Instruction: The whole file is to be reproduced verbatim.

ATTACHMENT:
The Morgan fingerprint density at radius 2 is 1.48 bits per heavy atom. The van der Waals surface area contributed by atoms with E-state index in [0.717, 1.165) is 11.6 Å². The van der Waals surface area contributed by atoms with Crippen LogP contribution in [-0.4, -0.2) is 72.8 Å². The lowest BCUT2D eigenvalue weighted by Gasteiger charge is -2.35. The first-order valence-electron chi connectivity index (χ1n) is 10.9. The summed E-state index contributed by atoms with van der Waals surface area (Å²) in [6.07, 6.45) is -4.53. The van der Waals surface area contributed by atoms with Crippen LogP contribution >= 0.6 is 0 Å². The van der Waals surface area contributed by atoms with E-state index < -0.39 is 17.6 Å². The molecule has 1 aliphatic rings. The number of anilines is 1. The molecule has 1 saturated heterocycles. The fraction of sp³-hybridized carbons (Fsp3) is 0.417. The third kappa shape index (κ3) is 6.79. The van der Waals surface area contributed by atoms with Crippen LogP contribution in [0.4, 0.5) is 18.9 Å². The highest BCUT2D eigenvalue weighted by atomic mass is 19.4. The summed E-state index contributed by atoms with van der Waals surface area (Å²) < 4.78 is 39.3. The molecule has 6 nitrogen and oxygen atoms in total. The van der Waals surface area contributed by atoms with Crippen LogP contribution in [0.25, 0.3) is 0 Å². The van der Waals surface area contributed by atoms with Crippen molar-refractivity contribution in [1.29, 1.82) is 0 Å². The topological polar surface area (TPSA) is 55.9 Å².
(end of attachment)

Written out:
The Morgan fingerprint density at radius 2 is 1.48 bits per heavy atom. The van der Waals surface area contributed by atoms with E-state index in [0.717, 1.165) is 11.6 Å². The van der Waals surface area contributed by atoms with Crippen LogP contribution in [-0.4, -0.2) is 72.8 Å². The lowest BCUT2D eigenvalue weighted by Gasteiger charge is -2.35. The first-order valence-electron chi connectivity index (χ1n) is 10.9. The summed E-state index contributed by atoms with van der Waals surface area (Å²) in [6.07, 6.45) is -4.53. The van der Waals surface area contributed by atoms with Crippen LogP contribution >= 0.6 is 0 Å². The van der Waals surface area contributed by atoms with E-state index < -0.39 is 17.6 Å². The molecule has 1 aliphatic rings. The number of anilines is 1. The molecule has 1 saturated heterocycles. The fraction of sp³-hybridized carbons (Fsp3) is 0.417. The third kappa shape index (κ3) is 6.79. The van der Waals surface area contributed by atoms with Crippen LogP contribution in [0.4, 0.5) is 18.9 Å². The highest BCUT2D eigenvalue weighted by atomic mass is 19.4. The summed E-state index contributed by atoms with van der Waals surface area (Å²) < 4.78 is 39.3. The molecule has 6 nitrogen and oxygen atoms in total. The van der Waals surface area contributed by atoms with Crippen LogP contribution in [0.25, 0.3) is 0 Å². The van der Waals surface area contributed by atoms with Crippen molar-refractivity contribution in [1.29, 1.82) is 0 Å². The topological polar surface area (TPSA) is 55.9 Å².